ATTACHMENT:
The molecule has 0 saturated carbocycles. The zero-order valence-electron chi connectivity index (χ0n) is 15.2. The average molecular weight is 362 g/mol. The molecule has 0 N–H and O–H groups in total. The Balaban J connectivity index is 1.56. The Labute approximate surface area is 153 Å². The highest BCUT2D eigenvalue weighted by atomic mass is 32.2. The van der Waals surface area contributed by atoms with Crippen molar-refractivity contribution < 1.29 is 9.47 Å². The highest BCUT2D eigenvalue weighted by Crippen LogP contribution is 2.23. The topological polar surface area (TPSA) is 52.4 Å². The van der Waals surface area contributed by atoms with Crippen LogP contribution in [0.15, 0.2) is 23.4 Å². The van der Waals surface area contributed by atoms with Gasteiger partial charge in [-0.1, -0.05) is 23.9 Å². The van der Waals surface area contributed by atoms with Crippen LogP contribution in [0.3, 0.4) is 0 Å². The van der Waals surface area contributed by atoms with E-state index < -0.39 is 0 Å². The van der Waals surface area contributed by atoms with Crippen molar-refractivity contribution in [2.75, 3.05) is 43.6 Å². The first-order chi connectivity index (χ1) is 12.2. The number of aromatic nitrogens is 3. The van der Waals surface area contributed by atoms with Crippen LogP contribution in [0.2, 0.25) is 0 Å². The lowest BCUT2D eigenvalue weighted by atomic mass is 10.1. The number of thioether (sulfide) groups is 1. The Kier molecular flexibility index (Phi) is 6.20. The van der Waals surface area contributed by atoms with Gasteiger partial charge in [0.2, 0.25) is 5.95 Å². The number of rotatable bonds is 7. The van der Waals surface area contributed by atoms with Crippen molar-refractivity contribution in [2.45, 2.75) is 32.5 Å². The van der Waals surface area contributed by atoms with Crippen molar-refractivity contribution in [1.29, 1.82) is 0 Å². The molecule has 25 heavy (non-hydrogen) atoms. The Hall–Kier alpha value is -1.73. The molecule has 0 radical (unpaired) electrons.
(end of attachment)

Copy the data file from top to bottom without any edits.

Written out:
The molecule has 0 saturated carbocycles. The zero-order valence-electron chi connectivity index (χ0n) is 15.2. The average molecular weight is 362 g/mol. The molecule has 0 N–H and O–H groups in total. The Balaban J connectivity index is 1.56. The Labute approximate surface area is 153 Å². The highest BCUT2D eigenvalue weighted by atomic mass is 32.2. The van der Waals surface area contributed by atoms with Crippen molar-refractivity contribution < 1.29 is 9.47 Å². The highest BCUT2D eigenvalue weighted by Crippen LogP contribution is 2.23. The topological polar surface area (TPSA) is 52.4 Å². The van der Waals surface area contributed by atoms with Crippen LogP contribution in [0.15, 0.2) is 23.4 Å². The van der Waals surface area contributed by atoms with Gasteiger partial charge in [-0.1, -0.05) is 23.9 Å². The van der Waals surface area contributed by atoms with Crippen LogP contribution in [0.3, 0.4) is 0 Å². The van der Waals surface area contributed by atoms with E-state index < -0.39 is 0 Å². The van der Waals surface area contributed by atoms with Crippen molar-refractivity contribution in [2.75, 3.05) is 43.6 Å². The first-order chi connectivity index (χ1) is 12.2. The number of aromatic nitrogens is 3. The van der Waals surface area contributed by atoms with Crippen LogP contribution in [0.2, 0.25) is 0 Å². The lowest BCUT2D eigenvalue weighted by atomic mass is 10.1. The number of thioether (sulfide) groups is 1. The Kier molecular flexibility index (Phi) is 6.20. The van der Waals surface area contributed by atoms with Gasteiger partial charge in [0.2, 0.25) is 5.95 Å². The number of rotatable bonds is 7. The van der Waals surface area contributed by atoms with Crippen molar-refractivity contribution in [2.45, 2.75) is 32.5 Å². The van der Waals surface area contributed by atoms with Crippen molar-refractivity contribution in [1.29, 1.82) is 0 Å². The molecule has 25 heavy (non-hydrogen) atoms. The Hall–Kier alpha value is -1.73. The molecule has 0 radical (unpaired) electrons.